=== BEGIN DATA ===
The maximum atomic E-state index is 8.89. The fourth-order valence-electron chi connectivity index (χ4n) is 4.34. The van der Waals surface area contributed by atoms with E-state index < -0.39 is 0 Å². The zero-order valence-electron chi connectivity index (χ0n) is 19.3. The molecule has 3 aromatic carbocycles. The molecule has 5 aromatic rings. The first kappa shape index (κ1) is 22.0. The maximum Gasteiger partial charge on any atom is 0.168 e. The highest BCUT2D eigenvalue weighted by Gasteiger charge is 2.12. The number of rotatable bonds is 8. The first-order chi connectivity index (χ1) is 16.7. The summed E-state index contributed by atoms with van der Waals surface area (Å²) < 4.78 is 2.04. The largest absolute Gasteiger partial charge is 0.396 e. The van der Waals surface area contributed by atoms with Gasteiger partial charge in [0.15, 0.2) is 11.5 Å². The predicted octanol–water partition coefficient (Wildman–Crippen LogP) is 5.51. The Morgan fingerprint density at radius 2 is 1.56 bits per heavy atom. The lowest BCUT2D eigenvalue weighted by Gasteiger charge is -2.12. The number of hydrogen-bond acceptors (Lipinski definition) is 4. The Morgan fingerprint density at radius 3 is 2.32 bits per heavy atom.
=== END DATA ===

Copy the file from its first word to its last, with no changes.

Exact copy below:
The maximum atomic E-state index is 8.89. The fourth-order valence-electron chi connectivity index (χ4n) is 4.34. The van der Waals surface area contributed by atoms with E-state index < -0.39 is 0 Å². The zero-order valence-electron chi connectivity index (χ0n) is 19.3. The molecule has 3 aromatic carbocycles. The molecule has 5 aromatic rings. The first kappa shape index (κ1) is 22.0. The maximum Gasteiger partial charge on any atom is 0.168 e. The highest BCUT2D eigenvalue weighted by Gasteiger charge is 2.12. The number of rotatable bonds is 8. The first-order chi connectivity index (χ1) is 16.7. The summed E-state index contributed by atoms with van der Waals surface area (Å²) < 4.78 is 2.04. The largest absolute Gasteiger partial charge is 0.396 e. The van der Waals surface area contributed by atoms with Gasteiger partial charge in [0.15, 0.2) is 11.5 Å². The predicted octanol–water partition coefficient (Wildman–Crippen LogP) is 5.51. The Morgan fingerprint density at radius 2 is 1.56 bits per heavy atom. The lowest BCUT2D eigenvalue weighted by Gasteiger charge is -2.12. The number of hydrogen-bond acceptors (Lipinski definition) is 4. The Morgan fingerprint density at radius 3 is 2.32 bits per heavy atom.